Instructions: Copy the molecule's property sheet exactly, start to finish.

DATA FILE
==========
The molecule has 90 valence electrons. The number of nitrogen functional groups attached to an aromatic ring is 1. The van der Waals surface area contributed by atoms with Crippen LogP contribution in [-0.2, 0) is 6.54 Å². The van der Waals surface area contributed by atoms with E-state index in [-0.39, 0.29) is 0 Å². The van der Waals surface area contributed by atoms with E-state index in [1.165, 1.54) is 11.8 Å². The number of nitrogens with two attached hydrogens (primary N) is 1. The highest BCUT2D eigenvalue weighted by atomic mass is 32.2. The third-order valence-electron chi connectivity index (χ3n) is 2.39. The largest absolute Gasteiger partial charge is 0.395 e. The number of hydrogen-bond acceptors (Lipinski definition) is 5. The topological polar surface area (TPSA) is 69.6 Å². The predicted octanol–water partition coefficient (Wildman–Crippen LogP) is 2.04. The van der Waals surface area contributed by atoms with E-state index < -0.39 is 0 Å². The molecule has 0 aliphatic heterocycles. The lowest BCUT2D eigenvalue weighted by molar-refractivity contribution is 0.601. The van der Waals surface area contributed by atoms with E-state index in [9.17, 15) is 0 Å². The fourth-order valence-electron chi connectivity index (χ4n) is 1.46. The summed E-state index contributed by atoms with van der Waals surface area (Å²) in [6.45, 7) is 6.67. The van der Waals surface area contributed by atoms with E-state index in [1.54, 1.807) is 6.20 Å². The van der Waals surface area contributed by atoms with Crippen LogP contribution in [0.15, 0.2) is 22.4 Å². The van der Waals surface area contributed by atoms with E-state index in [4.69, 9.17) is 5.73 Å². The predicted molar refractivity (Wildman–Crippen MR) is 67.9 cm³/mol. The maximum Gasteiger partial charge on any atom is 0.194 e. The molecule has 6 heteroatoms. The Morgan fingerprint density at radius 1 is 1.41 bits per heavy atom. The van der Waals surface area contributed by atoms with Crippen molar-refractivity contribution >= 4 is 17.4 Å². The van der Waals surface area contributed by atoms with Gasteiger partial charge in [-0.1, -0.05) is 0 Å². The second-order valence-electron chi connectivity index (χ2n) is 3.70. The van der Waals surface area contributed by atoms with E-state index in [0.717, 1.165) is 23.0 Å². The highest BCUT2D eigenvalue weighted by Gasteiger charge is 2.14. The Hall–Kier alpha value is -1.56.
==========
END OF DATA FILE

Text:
The molecule has 90 valence electrons. The number of nitrogen functional groups attached to an aromatic ring is 1. The van der Waals surface area contributed by atoms with Crippen LogP contribution in [-0.2, 0) is 6.54 Å². The van der Waals surface area contributed by atoms with E-state index in [-0.39, 0.29) is 0 Å². The van der Waals surface area contributed by atoms with E-state index in [1.165, 1.54) is 11.8 Å². The number of nitrogens with two attached hydrogens (primary N) is 1. The highest BCUT2D eigenvalue weighted by atomic mass is 32.2. The third-order valence-electron chi connectivity index (χ3n) is 2.39. The largest absolute Gasteiger partial charge is 0.395 e. The number of hydrogen-bond acceptors (Lipinski definition) is 5. The topological polar surface area (TPSA) is 69.6 Å². The predicted octanol–water partition coefficient (Wildman–Crippen LogP) is 2.04. The van der Waals surface area contributed by atoms with E-state index < -0.39 is 0 Å². The molecule has 0 aliphatic heterocycles. The lowest BCUT2D eigenvalue weighted by molar-refractivity contribution is 0.601. The van der Waals surface area contributed by atoms with E-state index in [9.17, 15) is 0 Å². The fourth-order valence-electron chi connectivity index (χ4n) is 1.46. The summed E-state index contributed by atoms with van der Waals surface area (Å²) in [6.45, 7) is 6.67. The van der Waals surface area contributed by atoms with E-state index in [1.54, 1.807) is 6.20 Å². The van der Waals surface area contributed by atoms with Crippen LogP contribution in [0.15, 0.2) is 22.4 Å². The van der Waals surface area contributed by atoms with E-state index in [4.69, 9.17) is 5.73 Å². The predicted molar refractivity (Wildman–Crippen MR) is 67.9 cm³/mol. The maximum Gasteiger partial charge on any atom is 0.194 e. The molecule has 6 heteroatoms. The Morgan fingerprint density at radius 1 is 1.41 bits per heavy atom. The van der Waals surface area contributed by atoms with Crippen molar-refractivity contribution >= 4 is 17.4 Å². The van der Waals surface area contributed by atoms with Gasteiger partial charge in [-0.1, -0.05) is 0 Å². The second-order valence-electron chi connectivity index (χ2n) is 3.70. The van der Waals surface area contributed by atoms with E-state index in [0.717, 1.165) is 23.0 Å². The highest BCUT2D eigenvalue weighted by Gasteiger charge is 2.14. The Hall–Kier alpha value is -1.56.